Home  Reviews  Articles  Calendar  Presenters  Add Event     
Chamber
FINAL VOM MUSICIANS CONCERT IN SCHROEDER A SCHUBERT DELIGHT
by Terry McNeill
Saturday, May 12, 2018
It's rare to have the opportunity to compare in a short period two performances of the same major Schubert work, in this case the great B Flat Piano Trio, D. 898. The chance came May 12 when the Valley of the Moon Festival musicians played it in Schroeder, just over a month since the Hallís residen...
Symphony
FERRANDIS BIDS ADIEU WITH MAHLERíS FINAL SYMPHONY
by Steve Osborn
Sunday, May 06, 2018
Sonoma State students in graduation robes posed for pictures and hugged each other at the universityís stone gates on Sunday afternoon, mirroring the prolonged farewells within the universityís Green Music Center, where Bruno Ferrandis bid adieu to the Santa Rosa Symphony after a dozen years at the ...
Symphony
SONIC SPLENDOR AT MARIN SYMPHONY SEASON FINALE
by Abby Wasserman
Tuesday, May 01, 2018
The Marin Symphony Orchestra ended the current season with a flourish, interpreting big and small works by Richard Strauss and Stravinsky. Strauss and Stravinsky were contemporaries for 40 years, but inhabited different worlds. Both composers were affected by cataclysmic changes and war, and musical...
Symphony
ORGAN SYMPHONY IN SSU ORCHESTRA CONCERT IN WEILL
by Terry McNeill
Sunday, April 29, 2018
Though Classical Sonoma seldom reviews student concerts, as ample North Coast concerts keep the staff of 11 reviewers busy. But the chance to hear the Sonoma State University Orchestra tackle St. SaŽnsí majestic Organ Symphony April 29 was a rare opportunity and not easily to be missed. Avec lí...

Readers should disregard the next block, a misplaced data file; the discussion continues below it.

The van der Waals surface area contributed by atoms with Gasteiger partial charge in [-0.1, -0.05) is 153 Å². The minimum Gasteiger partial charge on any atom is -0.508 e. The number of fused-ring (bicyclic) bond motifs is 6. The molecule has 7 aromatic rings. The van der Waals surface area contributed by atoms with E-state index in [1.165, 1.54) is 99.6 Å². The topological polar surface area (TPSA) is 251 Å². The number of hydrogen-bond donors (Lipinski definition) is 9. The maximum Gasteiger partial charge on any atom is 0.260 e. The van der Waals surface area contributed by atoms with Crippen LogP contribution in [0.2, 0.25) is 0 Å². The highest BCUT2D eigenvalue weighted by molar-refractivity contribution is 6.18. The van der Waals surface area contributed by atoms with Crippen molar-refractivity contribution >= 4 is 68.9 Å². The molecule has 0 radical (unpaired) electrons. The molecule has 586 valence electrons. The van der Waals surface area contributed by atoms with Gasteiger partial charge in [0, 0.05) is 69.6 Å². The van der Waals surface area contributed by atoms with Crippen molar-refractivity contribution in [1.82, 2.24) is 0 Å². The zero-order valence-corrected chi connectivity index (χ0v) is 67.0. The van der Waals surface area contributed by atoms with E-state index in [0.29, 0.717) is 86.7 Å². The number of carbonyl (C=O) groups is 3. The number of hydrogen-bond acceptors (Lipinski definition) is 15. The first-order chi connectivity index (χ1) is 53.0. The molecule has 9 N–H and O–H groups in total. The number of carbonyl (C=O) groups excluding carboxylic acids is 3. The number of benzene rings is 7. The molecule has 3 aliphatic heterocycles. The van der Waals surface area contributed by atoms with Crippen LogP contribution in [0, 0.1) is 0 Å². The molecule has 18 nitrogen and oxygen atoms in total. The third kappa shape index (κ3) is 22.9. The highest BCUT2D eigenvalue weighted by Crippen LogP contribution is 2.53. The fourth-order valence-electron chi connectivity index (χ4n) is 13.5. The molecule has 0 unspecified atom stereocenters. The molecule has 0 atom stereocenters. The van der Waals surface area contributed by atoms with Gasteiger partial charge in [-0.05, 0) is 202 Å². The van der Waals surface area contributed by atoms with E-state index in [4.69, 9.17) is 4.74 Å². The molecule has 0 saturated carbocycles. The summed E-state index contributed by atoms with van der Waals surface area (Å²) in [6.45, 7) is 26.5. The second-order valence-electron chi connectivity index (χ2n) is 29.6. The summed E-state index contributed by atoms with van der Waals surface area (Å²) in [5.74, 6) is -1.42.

Recital
HEAVENLY SCHUBERT AND DEMONIC CHOPIN
by Terry McNeill
Saturday, April 21, 2018
One of the anomalies in the long ago ďGolden EraĒ of romantic pianism (about 1905 to 1940) is that the virtuoso giants of the time didnít play Schubert. It took the German pianist Artur Schnabel to bring the beauties of Schuberís work to the publicís attention, and now they seem to be on almost ever...
Symphony
SPLENDID JUPITER AND ZOOMING CONCERTO AT VALLEJO SYMPHONY SEASON FINALE
by Terry McNeill
Sunday, April 15, 2018
Over the past two years the Vallejo Symphony has made big changes, moving from a stark middle school auditorium to the snazzy remodeled 1911-era downtown Empress Theater, and engaging Marc Taddei as its seventh conductor. April 15 was the seasonís final concert of the 86th season. In a programmin...
Chamber
VIRTUOSO CELLO AND GUITAR TRANSCRIPTIONS AT RAC SEBASTOPOL CONCERT
by Terry McNeill
Saturday, April 14, 2018